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Breaking News | PBAC Recommendation

Breaking News

We are delighted to announce that the Pharmaceutical Benefits Advisory Committee (PBAC) has today recommended Kalydeco® for children aged 4 to 12 months with a gating (class III) CFTR gene mutation.

The PBAC has also recommended that access to Kalydeco® be extended to include an additional 92 CFTR gene mutations.

There are approximately 100 people in Australia that will benefit from this decision.

The recommendation now heads to the Federal Government for review and a decision as to when it will be added to the PBS.

We know that people living with CF cannot wait any longer, and we urge all stakeholders to not delay this important listing on the PBS.

The sooner Kalydeco® is available, the sooner benefits can be realised for some of the youngest people with CF, and for those living with rare gene mutations who currently cannot access a modulator therapy.

Thank you to all of our community who advocated for this important change.

Today we celebrate this great news, but we remain resolute to keep moving forward and advocating for all people with CF to have access to effective treatments.

CFTR gene mutations that produce CFTR protein and are responsible for ivacaftor.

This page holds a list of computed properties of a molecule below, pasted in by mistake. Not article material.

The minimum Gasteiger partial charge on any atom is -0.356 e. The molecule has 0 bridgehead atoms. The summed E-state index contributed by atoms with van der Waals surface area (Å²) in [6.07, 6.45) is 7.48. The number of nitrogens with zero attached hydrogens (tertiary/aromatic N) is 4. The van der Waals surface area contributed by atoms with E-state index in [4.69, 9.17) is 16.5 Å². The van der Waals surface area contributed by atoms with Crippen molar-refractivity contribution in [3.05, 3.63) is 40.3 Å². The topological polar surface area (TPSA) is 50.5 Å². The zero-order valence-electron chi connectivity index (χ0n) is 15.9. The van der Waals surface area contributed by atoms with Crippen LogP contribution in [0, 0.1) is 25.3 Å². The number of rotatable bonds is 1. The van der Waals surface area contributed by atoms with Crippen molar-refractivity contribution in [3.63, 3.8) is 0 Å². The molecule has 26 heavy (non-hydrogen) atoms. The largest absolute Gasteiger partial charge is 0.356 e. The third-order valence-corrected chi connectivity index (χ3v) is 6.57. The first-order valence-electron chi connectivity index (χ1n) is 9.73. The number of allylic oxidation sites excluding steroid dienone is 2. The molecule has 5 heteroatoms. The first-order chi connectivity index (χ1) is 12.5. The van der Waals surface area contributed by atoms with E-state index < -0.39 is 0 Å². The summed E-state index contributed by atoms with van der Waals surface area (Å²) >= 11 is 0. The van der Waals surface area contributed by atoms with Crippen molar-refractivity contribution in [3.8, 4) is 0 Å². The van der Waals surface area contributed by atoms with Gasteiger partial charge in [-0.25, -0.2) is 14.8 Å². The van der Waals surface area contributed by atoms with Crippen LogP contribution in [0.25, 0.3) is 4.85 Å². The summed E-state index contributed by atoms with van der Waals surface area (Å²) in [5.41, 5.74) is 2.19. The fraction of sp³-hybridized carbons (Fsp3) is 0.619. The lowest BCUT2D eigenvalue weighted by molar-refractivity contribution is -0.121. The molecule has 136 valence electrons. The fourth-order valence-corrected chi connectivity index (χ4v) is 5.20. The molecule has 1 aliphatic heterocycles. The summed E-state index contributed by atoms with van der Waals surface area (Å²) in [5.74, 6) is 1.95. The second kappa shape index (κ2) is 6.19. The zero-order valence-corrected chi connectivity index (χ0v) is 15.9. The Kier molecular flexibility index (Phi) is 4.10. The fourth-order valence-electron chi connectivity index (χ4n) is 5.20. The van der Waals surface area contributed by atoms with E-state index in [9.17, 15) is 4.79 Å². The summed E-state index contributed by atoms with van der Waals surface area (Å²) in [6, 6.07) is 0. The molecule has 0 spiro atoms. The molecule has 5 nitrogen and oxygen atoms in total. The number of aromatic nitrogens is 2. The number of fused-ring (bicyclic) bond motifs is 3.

About CF and Kalydeco®

CF is caused by changes in the CFTR gene, a gene that is responsible for building a protein which controls the movement of salt in and out of cells. These changes can be thought of as ‘spelling mistakes’ in the CFTR gene, which impacts the gene’s ability to function and create the CFTR protein. 

Kalydeco® works by binding to the defective CFTR protein at the surface and helps the movement of chloride and water in and out of the cells, thinning the mucus in the lungs and other organs. Around 9.5% of the CF population in Australia currently have access to this medication, with this potential listing looking to expand eligibility beyond gating mutations to include those who have conductance and other residual function mutations in the CFTR gene.

This medication was originally listed on the Pharmaceutical Benefits Scheme (PBS) in Australia in 2014. Access was more recently expanded to include children aged 12 – 24 months in August 2019.

 


11 December 2023
Category: News
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